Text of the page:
Shahid Buttar is a constitutional lawyer, DJ, MC, electronic musician, director of grassroots advocacy at the Electronic Frontier Foundation, and former executive director of the Bill of Rights Defense Committee.


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Ferguson and the Second Amendment

Sunday, 06 September 2015 00:00 By Shahid Buttar, Truthout | Op-Ed
  • font size decrease font size decrease font size increase font size increase font size
  • Print

A police officer atop an armored vehicle looks through the scope of a rifle towards a crowd of demonstrators gathered to protest the fatal police shooting of Michael Brown in Ferguson, Mo., Aug. 12, 2014. (Photo: Whitney Curtis / The New York Times)A police officer atop an armored vehicle looks through the scope of a rifle towards a crowd of demonstrators gathered to protest the fatal police shooting of Michael Brown in Ferguson, Missouri, August 12, 2014. (Photo: Whitney Curtis / The New York Times)

The contemporary gun rights debate misses the point of the Second Amendment. A crucial piece of our constitutional design, it is neither the relic dismissed by liberals nor the panacea praised by conservatives. Understood correctly, the Second Amendment is most threatened not by gun control, but rather by the militarization of domestic police.

The discrimination pervading the Second Amendment's recognition, and how militarized police threaten its promise, appear evident in Ferguson, where a politically and demographically diverse coalition is emerging to defend it.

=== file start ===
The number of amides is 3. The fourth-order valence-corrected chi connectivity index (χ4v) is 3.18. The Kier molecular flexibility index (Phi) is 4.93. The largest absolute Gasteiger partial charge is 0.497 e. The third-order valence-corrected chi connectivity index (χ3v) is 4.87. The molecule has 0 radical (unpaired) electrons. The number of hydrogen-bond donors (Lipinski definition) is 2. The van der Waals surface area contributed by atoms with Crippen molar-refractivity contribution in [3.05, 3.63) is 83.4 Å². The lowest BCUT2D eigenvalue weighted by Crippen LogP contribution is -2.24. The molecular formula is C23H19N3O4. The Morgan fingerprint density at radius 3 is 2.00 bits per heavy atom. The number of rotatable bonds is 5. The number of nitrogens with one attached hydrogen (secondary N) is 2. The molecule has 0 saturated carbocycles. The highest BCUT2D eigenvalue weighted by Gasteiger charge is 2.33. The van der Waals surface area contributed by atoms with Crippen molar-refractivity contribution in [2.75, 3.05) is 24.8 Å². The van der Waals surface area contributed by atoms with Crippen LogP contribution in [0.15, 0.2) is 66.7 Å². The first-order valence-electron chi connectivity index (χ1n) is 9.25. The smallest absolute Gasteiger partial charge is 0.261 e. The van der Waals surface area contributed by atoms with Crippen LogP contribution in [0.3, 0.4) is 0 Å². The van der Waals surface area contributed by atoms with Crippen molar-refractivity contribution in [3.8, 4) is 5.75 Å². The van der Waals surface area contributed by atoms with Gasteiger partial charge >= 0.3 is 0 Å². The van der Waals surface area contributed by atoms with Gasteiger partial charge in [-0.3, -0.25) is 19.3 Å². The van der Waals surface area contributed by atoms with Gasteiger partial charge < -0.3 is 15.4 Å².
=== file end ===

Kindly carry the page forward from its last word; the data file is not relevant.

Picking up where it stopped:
Sidestepping partisan battle-lines in an ideological debate, this analysis exposes how liberals and libertarians alike can find common ground on Second Amendment principles. It also exposes constitutional arguments supporting the Black Lives Matter movement that few observers have recognized. All US citizens share an interest in restoring the Second Amendment's limits on the militarization of the police.

Missing the Point of the Second Amendment

Gun-control advocates responding to urban violence, mass shootings at schools and theaters, and fatal household accidents routinely lock horns with gun rights advocates committed to the role of an armed populace in securing liberty.

Both sides usually ignore the other's arguments. Urban gun-control advocates are motivated by safety and liberty concerns, while noting that many shooting deaths are household accidents involving children. To them, the Second Amendment sounds like a death pact - precisely what conservatives say the Constitution does not require when discussing civil liberties in the context of national security.

Meanwhile, rural gun rights activists, relatively immune from urban violence, fixate on the historical importance of local militias in our country's revolution from tyrannical colonial government. To them, a populace with no means of resisting the state's monopoly on the use of armed force essentially invites authoritarianism.

Neither side, however, critically examines how the relationship between weapons and liberty has changed over time, as technology and institutions have evolved. Put simply: the right to bear arms no longer secures liberty, because paramilitarized police preclude effective resistance even by an armed populace.

How to Interpret the Constitution: Scalia vs. Breyer

Constitutional law inspires raging controversies over every social debate: the role of the state in securing freedom versus inhibiting it; the role of the states vis-à-vis each other and the central government; and the balance between individual freedom and collective security.